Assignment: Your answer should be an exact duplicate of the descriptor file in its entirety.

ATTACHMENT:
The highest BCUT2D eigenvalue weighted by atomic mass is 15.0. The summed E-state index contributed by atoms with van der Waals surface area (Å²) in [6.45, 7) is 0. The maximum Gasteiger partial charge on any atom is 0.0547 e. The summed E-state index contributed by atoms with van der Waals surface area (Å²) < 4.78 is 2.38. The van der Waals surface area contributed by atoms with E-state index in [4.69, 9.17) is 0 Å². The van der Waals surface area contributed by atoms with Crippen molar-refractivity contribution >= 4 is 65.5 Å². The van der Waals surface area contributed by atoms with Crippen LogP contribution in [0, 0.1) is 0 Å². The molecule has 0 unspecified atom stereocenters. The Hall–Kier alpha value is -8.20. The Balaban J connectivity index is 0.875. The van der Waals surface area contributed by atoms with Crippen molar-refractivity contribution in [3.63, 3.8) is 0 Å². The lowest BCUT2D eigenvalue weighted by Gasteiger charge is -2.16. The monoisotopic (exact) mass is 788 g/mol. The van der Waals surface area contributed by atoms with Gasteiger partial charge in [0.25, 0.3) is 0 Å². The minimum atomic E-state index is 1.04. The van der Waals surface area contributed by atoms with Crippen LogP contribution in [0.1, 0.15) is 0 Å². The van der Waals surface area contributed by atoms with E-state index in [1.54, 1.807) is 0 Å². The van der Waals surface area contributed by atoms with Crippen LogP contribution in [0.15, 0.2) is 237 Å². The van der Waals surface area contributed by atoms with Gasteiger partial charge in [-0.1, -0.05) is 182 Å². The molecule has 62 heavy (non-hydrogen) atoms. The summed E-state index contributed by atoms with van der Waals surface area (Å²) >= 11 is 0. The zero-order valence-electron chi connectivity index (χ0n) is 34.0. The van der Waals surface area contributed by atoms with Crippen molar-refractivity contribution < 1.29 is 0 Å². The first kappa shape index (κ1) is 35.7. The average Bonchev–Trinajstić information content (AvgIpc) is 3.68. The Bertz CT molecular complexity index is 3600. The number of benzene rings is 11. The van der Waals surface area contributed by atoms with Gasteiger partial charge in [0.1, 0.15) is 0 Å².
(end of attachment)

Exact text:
The highest BCUT2D eigenvalue weighted by atomic mass is 15.0. The summed E-state index contributed by atoms with van der Waals surface area (Å²) in [6.45, 7) is 0. The maximum Gasteiger partial charge on any atom is 0.0547 e. The summed E-state index contributed by atoms with van der Waals surface area (Å²) < 4.78 is 2.38. The van der Waals surface area contributed by atoms with E-state index in [4.69, 9.17) is 0 Å². The van der Waals surface area contributed by atoms with Crippen molar-refractivity contribution >= 4 is 65.5 Å². The van der Waals surface area contributed by atoms with Crippen LogP contribution in [0, 0.1) is 0 Å². The molecule has 0 unspecified atom stereocenters. The Hall–Kier alpha value is -8.20. The Balaban J connectivity index is 0.875. The van der Waals surface area contributed by atoms with Crippen molar-refractivity contribution in [3.63, 3.8) is 0 Å². The lowest BCUT2D eigenvalue weighted by Gasteiger charge is -2.16. The monoisotopic (exact) mass is 788 g/mol. The van der Waals surface area contributed by atoms with Gasteiger partial charge in [0.25, 0.3) is 0 Å². The minimum atomic E-state index is 1.04. The van der Waals surface area contributed by atoms with Crippen LogP contribution in [0.1, 0.15) is 0 Å². The van der Waals surface area contributed by atoms with E-state index in [1.54, 1.807) is 0 Å². The van der Waals surface area contributed by atoms with Crippen LogP contribution in [0.15, 0.2) is 237 Å². The van der Waals surface area contributed by atoms with Gasteiger partial charge in [-0.1, -0.05) is 182 Å². The molecule has 62 heavy (non-hydrogen) atoms. The summed E-state index contributed by atoms with van der Waals surface area (Å²) >= 11 is 0. The zero-order valence-electron chi connectivity index (χ0n) is 34.0. The van der Waals surface area contributed by atoms with Crippen molar-refractivity contribution < 1.29 is 0 Å². The first kappa shape index (κ1) is 35.7. The average Bonchev–Trinajstić information content (AvgIpc) is 3.68. The Bertz CT molecular complexity index is 3600. The number of benzene rings is 11. The van der Waals surface area contributed by atoms with Gasteiger partial charge in [0.1, 0.15) is 0 Å².